We’ve all regretted a car buying decision at some point, but what are the worst cars ever made? Keep reading for the top 10 terrible cars.
There aren’t very many truly terrible cars around these days, however that’s not always been the case. In times gone by some manufacturers have come out with some right stinkers, and in this article we’re going to go over some of the worst.
But first, what makes a car really bad? Well this depends on a few factors. Some cars are properly naff to drive, some are unreliable, some are ugly and some can be downright dangerous.
Our pick of the of the top 10 worst cars ever made are:
- Triumph TR7
- Reva G-Wiz
- Chrysler PT Cruiser
- Austin Allegro
- Rover Cityrover
- Ssangyong Rodius
- Nissan Micra C+C
- Citroen C3 Pluriel
- Hummer H3
The Triumph TR7 had some big shoes to fill when it came along in 1974. Its predecessor, the TR6, was an impossibly handsome sports car. You can imagine people’s shock when its replacement took inspiration from a piece of cheese…
It wasn’t a pretty car. In fact, it’s rumoured that when famous designer Giorgetto Giugiaro first saw it at the Geneva Motor Show he looked at one side, said nothing, then walked to the other and said “oh my god! They’ve done it to the other side as well”.
Electric cars have come a long way since the G-Wiz first hit the streets and it’s a good job, too. It was so small and flimsy it’s actually classed as a quadricycle rather than a car, and therefore didn’t have to meet the same stringent safety requirements.
It had a claimed range of just 50 miles courtesy of six lead-acid batteries under the seat, although in reality you wouldn’t see anywhere near this number. Not that you’d want to do 50 miles in it anyway, nor would you want to get anywhere near its 50mph top speed.
Chrysler PT Cruiser
Retro styling, when done properly, can work very well. Just look at the Fiat 500 and the Alpine A110. Unfortunately, the Chrysler PT Cruiser is a prime example of retro styling gone wrong.
The PT Cruiser was a very awkward-looking thing, especially if you bought the drop-top model. Cutting the roof off also meant it was very much lacking in structural rigidity.
Few cars in history missed the mark quite like the Austin Allegro. It was developed in a hurry to replace the ancient Austin 1100 and, in a world where hatchbacks were becoming all the rage, it went down like a lead balloon.
It looked dumpy, with bulbous lines and weird proportions. Austin tried their best to be innovative with varying degrees of success. An odd square steering wheel was the most notable example…
The Cityrover was a missed opportunity for Rover in the early 2000s. With the company quickly going under, it was a last-ditch effort to boost slumping sales.
It was based on the Tata Indica — perhaps too much, essentially being an Indica with a different grille. It was slow, badly made, had sloppy handling and was plagued with reliability issues. It ended up being the final nail in Rover’s coffin and the company went bankrupt in 2005.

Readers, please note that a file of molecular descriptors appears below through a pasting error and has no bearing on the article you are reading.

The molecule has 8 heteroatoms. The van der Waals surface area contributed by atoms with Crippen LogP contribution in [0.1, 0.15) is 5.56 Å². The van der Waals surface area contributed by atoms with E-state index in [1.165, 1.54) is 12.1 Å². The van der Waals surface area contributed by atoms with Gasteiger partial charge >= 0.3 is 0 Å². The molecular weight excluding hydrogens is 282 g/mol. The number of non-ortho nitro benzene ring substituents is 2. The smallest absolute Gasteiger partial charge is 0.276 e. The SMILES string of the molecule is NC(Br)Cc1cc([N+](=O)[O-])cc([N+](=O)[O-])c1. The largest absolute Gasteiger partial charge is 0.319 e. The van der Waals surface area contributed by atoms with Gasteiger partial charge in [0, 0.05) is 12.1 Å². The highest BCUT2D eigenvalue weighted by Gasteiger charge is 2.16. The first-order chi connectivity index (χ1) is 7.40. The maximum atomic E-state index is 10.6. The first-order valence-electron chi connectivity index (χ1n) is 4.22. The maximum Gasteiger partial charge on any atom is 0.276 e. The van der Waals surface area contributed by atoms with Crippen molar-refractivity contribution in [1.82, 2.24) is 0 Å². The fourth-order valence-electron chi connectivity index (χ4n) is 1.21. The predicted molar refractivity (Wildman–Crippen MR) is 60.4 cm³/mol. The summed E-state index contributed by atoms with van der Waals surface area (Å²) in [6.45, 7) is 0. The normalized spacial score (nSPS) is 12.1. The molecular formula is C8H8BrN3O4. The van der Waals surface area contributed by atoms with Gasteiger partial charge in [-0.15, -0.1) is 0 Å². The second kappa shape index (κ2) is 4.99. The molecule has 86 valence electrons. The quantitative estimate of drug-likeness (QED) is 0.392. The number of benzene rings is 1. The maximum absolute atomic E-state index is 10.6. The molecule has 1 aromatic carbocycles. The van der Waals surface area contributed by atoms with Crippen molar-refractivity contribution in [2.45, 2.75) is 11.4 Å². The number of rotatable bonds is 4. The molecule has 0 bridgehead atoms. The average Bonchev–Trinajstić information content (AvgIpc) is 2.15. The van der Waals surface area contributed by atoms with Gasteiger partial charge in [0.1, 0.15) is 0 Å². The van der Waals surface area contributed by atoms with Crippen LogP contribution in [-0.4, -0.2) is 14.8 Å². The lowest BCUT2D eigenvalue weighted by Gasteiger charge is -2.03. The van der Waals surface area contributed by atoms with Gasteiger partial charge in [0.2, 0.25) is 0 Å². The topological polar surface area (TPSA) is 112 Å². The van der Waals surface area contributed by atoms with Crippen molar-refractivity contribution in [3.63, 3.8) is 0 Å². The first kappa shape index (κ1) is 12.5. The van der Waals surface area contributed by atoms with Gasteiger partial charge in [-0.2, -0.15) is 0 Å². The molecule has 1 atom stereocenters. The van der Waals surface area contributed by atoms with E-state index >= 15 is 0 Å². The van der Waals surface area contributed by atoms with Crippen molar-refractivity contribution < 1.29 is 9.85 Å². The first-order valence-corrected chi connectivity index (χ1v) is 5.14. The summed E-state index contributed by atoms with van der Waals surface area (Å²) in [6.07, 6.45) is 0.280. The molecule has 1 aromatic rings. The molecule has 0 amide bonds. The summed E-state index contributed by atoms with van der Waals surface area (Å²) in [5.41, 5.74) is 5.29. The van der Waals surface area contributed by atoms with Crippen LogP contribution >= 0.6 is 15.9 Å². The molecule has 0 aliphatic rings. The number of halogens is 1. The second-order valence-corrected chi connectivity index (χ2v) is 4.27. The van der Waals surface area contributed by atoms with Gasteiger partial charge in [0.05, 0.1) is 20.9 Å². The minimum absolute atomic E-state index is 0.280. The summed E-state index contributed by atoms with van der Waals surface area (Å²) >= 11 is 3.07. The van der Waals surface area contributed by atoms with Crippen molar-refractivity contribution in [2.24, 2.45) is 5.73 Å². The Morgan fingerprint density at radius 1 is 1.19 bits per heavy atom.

Ssangyong was desperate to make an impact in the European market in the early noughties, and the Rodius people carrier was supposed to be their way of making a splash. It worked, but not in the way that Ssangyong wanted.
It claimed that the Rodius was styled to look like a yacht from the South of France, but from most angles it more closely resembled a shipwreck. The rear end looked like a dodgy conservatory plonked on the back, and this didn’t sit well with buyers.
Nissan Micra C+C
Back in 2005, Nissan revealed a car that nobody asked for. The Micra C+C was a convertible version of the sensible supermini, and it was available in a fetching shade of neon pink.
It had cramped back seats, a tiny boot and about as much street cred as your dad’s Crocs. At least the folding metal roof was a neat touch.
Citroen C3 Pluriel
The Citroen C3 Pluriel didn’t even have a folding metal hard-top going for it. Another convertible supermini, it had one of the most awkward roof arrangements in history.
It took 20 minutes and an engineering degree to get the thing off, and once you’d taken the top down you had to leave most of it behind because there was nowhere to store it in the car. Combine this with the car’s questionable styling and you aren’t left with a particularly appealing package.
Just because you can, doesn’t mean you should. This is advice that the makers of the Amphicar should’ve been given before they put pen to paper.
Okay, so that’s a little harsh. It was a great idea to try and make a car that doubles up as a boat, and technically it did work. It’s just a shame that it wasn’t especially good on the road or on the water.
The Hummer wasn’t the first military vehicle to be sold to civilians, but the original H1 was a properly tough off-roader. However, the H3 lost its utilitarian roots in favour of a chintzy Tonka Toy image.
The huge chrome grille and plastic interior looked cheap, but the H3 was anything but. It started from around £27,000 back in 2007.
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